True local bees are known to produce better outcomes, have less exposure to agricultural toxins and are not subject to all the pressures experienced by large commercial operations. My nucleus colonies, cared for correctly in good equipment, will thrive in most conditions Whatcom County has to offer, produce reliable honey crops and over-winter well. Good beekeeping required, of course.
If you want to succeed at beekeeping, a thorough understanding of Varroa Mites and how to control them is imperative !
I have had very little problem with any of the common bee diseases, though I do treat for Varroa mites with great care several times every year. No bees are immune to mites, sadly. If you don’t have an effective method for controlling mites, pick another hobby.
My Deal: You bring me a complete 5 or 10-frame hive filled with new wooden frames with black plastic foundation. I transfer the bees, queen and frames into your equipment and keep the frames you brought. I don’t sell woodenware as I put a lot of time and effort into making it just right for my purposes. I like to think my bees are going to well prepared beekeepers who have gone to the trouble of preparing their own equipment.
I usually inspect your nuc with you present so you know precisely what you’re buying, but coronavirus put an end to that. You’ll just have to trust me. Ask around.
Five-frame hives will be ready to graduate to ten-frame equipment soon, in a week or two. 10-frame nucs will need a second super in a few weeks. These nucs will build up quickly on the blackberry nectar flow and be ready for successful over-wintering if cared for correctly.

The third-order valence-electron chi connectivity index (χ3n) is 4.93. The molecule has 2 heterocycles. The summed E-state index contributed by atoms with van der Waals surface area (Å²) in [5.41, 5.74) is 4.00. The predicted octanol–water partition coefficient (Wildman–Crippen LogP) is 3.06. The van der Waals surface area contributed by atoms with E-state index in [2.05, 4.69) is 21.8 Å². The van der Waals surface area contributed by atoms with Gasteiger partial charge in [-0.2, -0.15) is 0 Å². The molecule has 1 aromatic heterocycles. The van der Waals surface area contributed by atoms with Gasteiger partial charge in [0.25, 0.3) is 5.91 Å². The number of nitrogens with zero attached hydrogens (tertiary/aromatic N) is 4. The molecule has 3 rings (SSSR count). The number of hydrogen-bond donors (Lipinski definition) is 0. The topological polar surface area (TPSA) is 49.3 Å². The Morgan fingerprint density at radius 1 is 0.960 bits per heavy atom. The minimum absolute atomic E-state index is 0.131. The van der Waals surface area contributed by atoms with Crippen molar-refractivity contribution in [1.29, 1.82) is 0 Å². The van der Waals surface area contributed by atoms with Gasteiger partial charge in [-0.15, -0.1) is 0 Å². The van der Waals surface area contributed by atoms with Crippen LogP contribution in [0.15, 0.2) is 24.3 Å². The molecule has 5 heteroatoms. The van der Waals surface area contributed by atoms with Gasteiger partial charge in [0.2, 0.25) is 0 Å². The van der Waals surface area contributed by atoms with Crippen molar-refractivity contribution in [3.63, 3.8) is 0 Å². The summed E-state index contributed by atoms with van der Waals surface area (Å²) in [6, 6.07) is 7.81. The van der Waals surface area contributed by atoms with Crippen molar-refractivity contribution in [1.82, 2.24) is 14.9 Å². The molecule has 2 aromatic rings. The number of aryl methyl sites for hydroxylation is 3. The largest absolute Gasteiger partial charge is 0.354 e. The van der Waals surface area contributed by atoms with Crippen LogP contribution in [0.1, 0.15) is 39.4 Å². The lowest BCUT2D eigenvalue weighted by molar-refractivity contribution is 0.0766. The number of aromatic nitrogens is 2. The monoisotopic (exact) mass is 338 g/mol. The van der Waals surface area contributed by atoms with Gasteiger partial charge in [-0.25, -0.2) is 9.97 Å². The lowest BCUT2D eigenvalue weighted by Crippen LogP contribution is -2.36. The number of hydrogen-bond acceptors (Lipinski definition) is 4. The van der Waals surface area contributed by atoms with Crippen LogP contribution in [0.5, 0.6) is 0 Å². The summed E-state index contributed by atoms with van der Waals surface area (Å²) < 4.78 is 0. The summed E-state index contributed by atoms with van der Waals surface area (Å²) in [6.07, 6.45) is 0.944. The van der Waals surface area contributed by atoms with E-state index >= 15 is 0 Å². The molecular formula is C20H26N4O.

My 2021 Queens will be available mid-summer. I aim for queens to emerge July 1st and 2nd. It surprises me that sometimes this works! This is a good time to requeen to improve your stock or to reinvigorate spring nucs and packages that didn’t work out as hoped for.
These are Carniolan-ish queens from stock I’ve been refining for over ten years. The mother queen for this year’s selection came through the winter handily, produced a superior 10-frame nuc and will yield a fair amount of honey even as I’m using her to foster daughter queens.
In rearing queens I select for gentleness, overwintering success and rapid spring build up. These are Carniolan-style bees so slightly more swarm-prone than other mellifera subspecies. I don’t select against swarming as I’m able to prevent almost all swarms. Every beekeeper should strive to do this. Most swarms go uncaptured and turn into mite-bombs, jeopardizing the health of all bees within flying range.
Queens will come in JZBZ Queen cages inside brown paper bags. They are marked Dayglow-Orange for high visibility on the frame. There will be attendant bees in the bag, but not in the cage. When you’re ready to install a queen, let the attendant bees fly out and install the queen cage using your preferred method. There will be a small piece of absorbent fabric soaked with syrup to keep the bees nourished in transit.
2021 Queens: $50 each.
Contact me if you’re interested in a quality local queen. Use the contact form on this website or text me at: (360) 483-9754.